Tayyab Journal / ENG

Islam and Vegetarianism

Let's start from afar. The Prophet (peace and blessings of Allah be upon him) said: (As for) the superiority of ‘Aisha over women, then, verily, it is like the superiority of tharid over other types of food.

Reading this hadith, a vegetarian might wonder why the Prophet himself (peace and blessings of Allaah be upon him) raised the meat dish to such a rank.

On the other hand, there is a hadeeth, Umar ibn al-Khattab said: "Beware of meat, as one is accustomed to it in the same way as to wine." From this hadith, it follows that meat does not have such a high position, but rather refers to those products that should not be consumed. So, how do Muslims feel about vegetarianism? Should we take this position, or should one only eat meat? Maybe one should include both vegetables and meat in their diet?

In favor of meat, it is worth noting that the Prophet (peace and blessings of Allah be upon him) ate meat and approved of it, and also that Allah ordered that animal sacrifice be performed during Eid al-Adha.

Modern science claims that eating meat leads to heart disease and obesity; it also takes longer to digest and increases the toxic load on the body. This view is held by many to this day. What's happening here, is it better to become a vegetarian? Let's look at this issue both from the perspective of science and from the perspective of religion.

1) Scientific evidence tells us that a moderate intake of all beneficial nutrients is a must. Despite all the drawbacks that were listed above, meat is the only source that contains enough vitamins, minerals, and amino acids. Vegetarians may be deficient in vitamins. An article in Prevention magazine asked if we were going back to red meat. No, in moderate doses, meat can benefit the body.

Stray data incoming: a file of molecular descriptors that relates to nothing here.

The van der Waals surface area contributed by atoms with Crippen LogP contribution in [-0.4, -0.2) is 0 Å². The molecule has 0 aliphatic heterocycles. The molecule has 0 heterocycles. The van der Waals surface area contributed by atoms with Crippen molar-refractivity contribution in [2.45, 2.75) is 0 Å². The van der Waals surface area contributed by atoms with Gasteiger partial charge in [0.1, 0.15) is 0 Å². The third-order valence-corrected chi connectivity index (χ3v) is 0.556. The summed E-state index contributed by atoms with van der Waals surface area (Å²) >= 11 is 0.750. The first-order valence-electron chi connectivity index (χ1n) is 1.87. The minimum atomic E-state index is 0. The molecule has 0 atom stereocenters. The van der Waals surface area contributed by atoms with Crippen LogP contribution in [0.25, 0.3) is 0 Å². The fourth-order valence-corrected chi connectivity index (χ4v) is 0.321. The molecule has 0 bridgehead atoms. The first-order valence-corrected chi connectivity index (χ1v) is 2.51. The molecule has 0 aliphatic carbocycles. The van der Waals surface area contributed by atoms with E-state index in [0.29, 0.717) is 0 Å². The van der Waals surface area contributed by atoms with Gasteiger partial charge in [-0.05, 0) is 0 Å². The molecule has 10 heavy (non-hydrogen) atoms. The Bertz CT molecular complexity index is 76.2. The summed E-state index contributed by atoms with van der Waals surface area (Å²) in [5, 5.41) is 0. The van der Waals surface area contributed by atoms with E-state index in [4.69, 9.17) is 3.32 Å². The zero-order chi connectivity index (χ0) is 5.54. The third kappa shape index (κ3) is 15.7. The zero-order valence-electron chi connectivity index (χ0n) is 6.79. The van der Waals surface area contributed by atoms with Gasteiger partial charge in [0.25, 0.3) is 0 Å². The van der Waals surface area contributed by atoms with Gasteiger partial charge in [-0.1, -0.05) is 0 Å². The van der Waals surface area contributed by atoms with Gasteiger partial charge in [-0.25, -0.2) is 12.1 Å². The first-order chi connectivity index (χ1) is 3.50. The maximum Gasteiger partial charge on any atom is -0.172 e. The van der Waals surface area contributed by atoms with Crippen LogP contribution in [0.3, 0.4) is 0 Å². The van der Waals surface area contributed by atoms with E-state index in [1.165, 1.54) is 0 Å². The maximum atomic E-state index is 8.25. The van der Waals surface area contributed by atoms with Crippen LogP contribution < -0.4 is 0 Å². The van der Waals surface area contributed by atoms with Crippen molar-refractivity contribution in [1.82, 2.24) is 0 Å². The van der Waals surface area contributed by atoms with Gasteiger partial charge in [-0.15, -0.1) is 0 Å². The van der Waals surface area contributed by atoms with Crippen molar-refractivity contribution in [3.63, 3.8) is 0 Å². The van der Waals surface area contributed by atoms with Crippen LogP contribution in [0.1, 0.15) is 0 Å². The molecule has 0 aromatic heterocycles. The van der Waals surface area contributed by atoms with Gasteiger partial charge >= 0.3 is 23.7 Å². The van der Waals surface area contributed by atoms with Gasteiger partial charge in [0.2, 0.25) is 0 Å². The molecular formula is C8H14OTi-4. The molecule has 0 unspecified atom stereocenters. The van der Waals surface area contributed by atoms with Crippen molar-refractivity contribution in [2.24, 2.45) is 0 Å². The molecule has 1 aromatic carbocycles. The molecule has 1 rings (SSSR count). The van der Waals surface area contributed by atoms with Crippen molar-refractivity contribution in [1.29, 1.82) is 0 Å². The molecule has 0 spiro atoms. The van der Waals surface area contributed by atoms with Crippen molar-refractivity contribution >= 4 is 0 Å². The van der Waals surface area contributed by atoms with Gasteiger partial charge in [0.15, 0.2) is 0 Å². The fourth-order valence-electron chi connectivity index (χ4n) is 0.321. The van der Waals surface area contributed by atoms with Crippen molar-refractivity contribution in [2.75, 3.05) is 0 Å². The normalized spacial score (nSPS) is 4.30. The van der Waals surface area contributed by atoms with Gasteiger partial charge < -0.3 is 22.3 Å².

The main dissatisfaction of vegans and vegetarians is more directed towards meat eaters than towards people who do not eat meat so often. Dr. Susan Kleiner, owner of High-Performance Nutrition in Mercer Island, says: "People are reading reports that red meat causes cancer and heart disease, so they think they should stop eating meat. They don't realize that the people in these studies are consuming more than ten ounces a day. Eating three to five ounces a day is quite healthy."

It is worth noting that vegetarians lack vitamin B-12, which is practically absent in plant foods but is found in sufficient quantities in red meat.

What conclusion can be drawn based on the scientific evidence? Eat meat, but do not overeat. Add vegetables to the diet, for example, spinach, which contains iron as well as meat, although it is many times less. Let's move on to the religious background.

2) The scientific opinion coincides with the Qur'an: "... Eat and drink, but do not waste. Surely He does not like the wasteful."

Jabir ibn ‘Abdallah narrates: "Once ‘Umar saw me when I was carrying meat. He asked, "O Jabir, what is this?" I replied, "Meat that I bought with a dirham for my women who wanted meat." ' Umar said: "Is it possible that one of you, wishing for something, certainly does it? Why should he not go hungry a little for the sake of his neighbor and his uncle's son? And where did the verse go: "You squandered your blessings in earthly life"?!" And I barely managed to break up with him."

This hadith indicates that one should not eat too much meat; it is better to share it with others than to think only about oneself.

Summing up, we can conclude that religious opinion and medical opinion are similar: we should eat meat, at least in moderation, and, although one can certainly get used to it like wine, it ranks highly if it is eaten moderately. Also, do not forget about vegetables and fruits, which also bring important benefits to our bodies.